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Candide

If you've never seen Candide, this Summer Fest production is a great first taste

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A specter haunts every production of Candide. When the original version premiered, in 1956, critics disliked it. Lillian Helman's lyrics were off-putting, and Leonard Bernstein's soaring score couldn't compensate. Eighteen years and many collaborators later, the revived operetta finally won over audiences. But a passion project like Candide is never really "done." The show evolves, and each director must decide which incarnation to bring to life. 

The Opera Theater of Pittsburgh has taken a very traditional route, and if you've never seen Candide, this Summer Fest production is a great first taste. The show offers nothing exceptional: The set is simple and static, the dancing is minimal and the singers are often hard to hear. But director Scott Wise plays up the slapstick, and Kenneth Chy's costumes are works of art. No frills, but no misguided choices, either. It may not be the best of all possible worlds, but it's a decent one, anyway. 

Based on Voltaire's satiric novella, Candide follows several dippy aristocrats who believe the universe is perfect as is. They endure an index of tragedies, from bondage to shipwrecks, and their sublime vision blurs. They roam from continent to continent, witnessing war and sex slavery, and nearly every character dies at least once.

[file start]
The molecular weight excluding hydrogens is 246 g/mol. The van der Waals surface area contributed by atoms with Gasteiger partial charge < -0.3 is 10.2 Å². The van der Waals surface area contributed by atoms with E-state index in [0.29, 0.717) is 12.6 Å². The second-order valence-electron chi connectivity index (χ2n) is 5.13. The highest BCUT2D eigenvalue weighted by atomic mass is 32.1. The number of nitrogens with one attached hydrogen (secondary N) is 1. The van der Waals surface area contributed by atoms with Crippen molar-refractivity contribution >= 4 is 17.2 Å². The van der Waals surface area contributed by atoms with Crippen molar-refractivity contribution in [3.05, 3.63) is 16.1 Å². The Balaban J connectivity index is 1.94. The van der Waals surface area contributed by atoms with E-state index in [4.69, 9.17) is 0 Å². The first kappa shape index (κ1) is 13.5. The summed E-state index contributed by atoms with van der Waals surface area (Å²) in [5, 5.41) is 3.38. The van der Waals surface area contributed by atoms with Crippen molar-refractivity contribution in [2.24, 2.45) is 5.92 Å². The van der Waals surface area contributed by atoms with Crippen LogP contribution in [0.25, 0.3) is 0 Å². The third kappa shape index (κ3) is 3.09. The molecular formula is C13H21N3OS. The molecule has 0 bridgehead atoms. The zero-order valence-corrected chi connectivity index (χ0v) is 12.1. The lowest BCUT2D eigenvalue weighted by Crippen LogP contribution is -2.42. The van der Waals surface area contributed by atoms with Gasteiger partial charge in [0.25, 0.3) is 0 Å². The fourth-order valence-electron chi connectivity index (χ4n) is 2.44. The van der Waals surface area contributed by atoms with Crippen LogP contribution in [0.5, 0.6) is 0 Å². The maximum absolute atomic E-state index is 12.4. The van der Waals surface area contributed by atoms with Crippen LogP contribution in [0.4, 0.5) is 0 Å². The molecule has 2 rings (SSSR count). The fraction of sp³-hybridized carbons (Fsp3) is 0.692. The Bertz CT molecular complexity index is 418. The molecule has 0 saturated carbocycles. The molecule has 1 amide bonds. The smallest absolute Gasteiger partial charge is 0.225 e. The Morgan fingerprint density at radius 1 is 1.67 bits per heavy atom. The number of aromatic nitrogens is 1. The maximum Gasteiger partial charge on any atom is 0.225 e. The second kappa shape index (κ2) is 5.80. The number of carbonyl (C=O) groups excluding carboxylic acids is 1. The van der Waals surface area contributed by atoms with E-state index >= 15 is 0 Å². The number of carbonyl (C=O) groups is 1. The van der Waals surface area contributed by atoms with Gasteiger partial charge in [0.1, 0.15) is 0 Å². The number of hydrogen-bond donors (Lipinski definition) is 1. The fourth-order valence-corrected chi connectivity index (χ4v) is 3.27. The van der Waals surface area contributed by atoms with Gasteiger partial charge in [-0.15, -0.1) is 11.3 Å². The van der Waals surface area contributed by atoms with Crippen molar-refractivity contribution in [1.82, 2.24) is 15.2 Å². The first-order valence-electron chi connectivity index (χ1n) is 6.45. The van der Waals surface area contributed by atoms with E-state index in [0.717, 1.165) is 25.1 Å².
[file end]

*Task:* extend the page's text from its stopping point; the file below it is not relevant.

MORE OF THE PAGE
The trouble with Candide, as both novel and play, is that the story isn't "ha-ha" funny. The novel is a bitter polemic about the cruelty of men, and the potshots at priests, Jews and Moors don't update well. As a show, Candide is stuck between musical comedy and political opera, a loquacious tour of the Age of Reason with recurring sex jokes. Monty Python this is not. 

Yet the beauty of Candide is Bernstein's music, and the opportunity for singers to really sing. "Glitter and Be Gay" is the soprano's ultimate showcase, and as Cunégonde, Abigail Dueppen seems to relish every belted high note. As Candide, Daniel Teadt is both a magnificent singer and an entertaining clown. The hammy and vivacious standout is James FitzGerald, who plays both narrator and the optimistic philosopher Dr. Pangloss. 

As Voltaire himself put it: "Froth at the top, dregs at the bottom, the middle excellent." 

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